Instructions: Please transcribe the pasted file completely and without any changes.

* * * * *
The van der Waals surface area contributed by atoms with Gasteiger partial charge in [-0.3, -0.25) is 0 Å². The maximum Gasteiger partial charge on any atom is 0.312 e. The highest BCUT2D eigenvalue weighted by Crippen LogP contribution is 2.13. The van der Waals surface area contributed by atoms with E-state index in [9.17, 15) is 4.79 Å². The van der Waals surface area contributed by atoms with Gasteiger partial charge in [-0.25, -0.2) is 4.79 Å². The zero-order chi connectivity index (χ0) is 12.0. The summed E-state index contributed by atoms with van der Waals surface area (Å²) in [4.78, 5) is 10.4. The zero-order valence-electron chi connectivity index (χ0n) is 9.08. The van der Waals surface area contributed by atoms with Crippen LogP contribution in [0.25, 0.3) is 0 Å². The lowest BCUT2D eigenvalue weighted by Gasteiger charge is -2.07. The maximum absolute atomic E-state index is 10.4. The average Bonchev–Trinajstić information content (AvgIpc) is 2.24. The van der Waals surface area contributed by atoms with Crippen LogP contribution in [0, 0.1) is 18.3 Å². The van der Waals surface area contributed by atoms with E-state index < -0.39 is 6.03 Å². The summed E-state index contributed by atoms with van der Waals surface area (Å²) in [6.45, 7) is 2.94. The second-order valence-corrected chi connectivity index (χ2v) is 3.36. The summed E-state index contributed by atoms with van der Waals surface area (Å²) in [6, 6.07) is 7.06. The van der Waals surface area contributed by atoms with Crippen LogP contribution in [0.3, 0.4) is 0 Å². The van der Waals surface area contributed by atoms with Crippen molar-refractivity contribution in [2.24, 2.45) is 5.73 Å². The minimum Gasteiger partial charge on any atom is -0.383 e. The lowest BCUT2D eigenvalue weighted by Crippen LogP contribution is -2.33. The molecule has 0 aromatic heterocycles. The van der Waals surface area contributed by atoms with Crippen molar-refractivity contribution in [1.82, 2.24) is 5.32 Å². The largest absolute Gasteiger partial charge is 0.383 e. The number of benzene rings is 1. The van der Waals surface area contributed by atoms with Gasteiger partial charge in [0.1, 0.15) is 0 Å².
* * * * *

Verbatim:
The van der Waals surface area contributed by atoms with Gasteiger partial charge in [-0.3, -0.25) is 0 Å². The maximum Gasteiger partial charge on any atom is 0.312 e. The highest BCUT2D eigenvalue weighted by Crippen LogP contribution is 2.13. The van der Waals surface area contributed by atoms with E-state index in [9.17, 15) is 4.79 Å². The van der Waals surface area contributed by atoms with Gasteiger partial charge in [-0.25, -0.2) is 4.79 Å². The zero-order chi connectivity index (χ0) is 12.0. The summed E-state index contributed by atoms with van der Waals surface area (Å²) in [4.78, 5) is 10.4. The zero-order valence-electron chi connectivity index (χ0n) is 9.08. The van der Waals surface area contributed by atoms with Crippen LogP contribution in [0.25, 0.3) is 0 Å². The lowest BCUT2D eigenvalue weighted by Gasteiger charge is -2.07. The maximum absolute atomic E-state index is 10.4. The average Bonchev–Trinajstić information content (AvgIpc) is 2.24. The van der Waals surface area contributed by atoms with Crippen LogP contribution in [0, 0.1) is 18.3 Å². The van der Waals surface area contributed by atoms with E-state index < -0.39 is 6.03 Å². The summed E-state index contributed by atoms with van der Waals surface area (Å²) in [6.45, 7) is 2.94. The second-order valence-corrected chi connectivity index (χ2v) is 3.36. The summed E-state index contributed by atoms with van der Waals surface area (Å²) in [6, 6.07) is 7.06. The van der Waals surface area contributed by atoms with Crippen LogP contribution in [0.3, 0.4) is 0 Å². The van der Waals surface area contributed by atoms with Crippen molar-refractivity contribution in [2.24, 2.45) is 5.73 Å². The minimum Gasteiger partial charge on any atom is -0.383 e. The lowest BCUT2D eigenvalue weighted by Crippen LogP contribution is -2.33. The molecule has 0 aromatic heterocycles. The van der Waals surface area contributed by atoms with Crippen molar-refractivity contribution in [1.82, 2.24) is 5.32 Å². The largest absolute Gasteiger partial charge is 0.383 e. The number of benzene rings is 1. The van der Waals surface area contributed by atoms with Gasteiger partial charge in [0.1, 0.15) is 0 Å².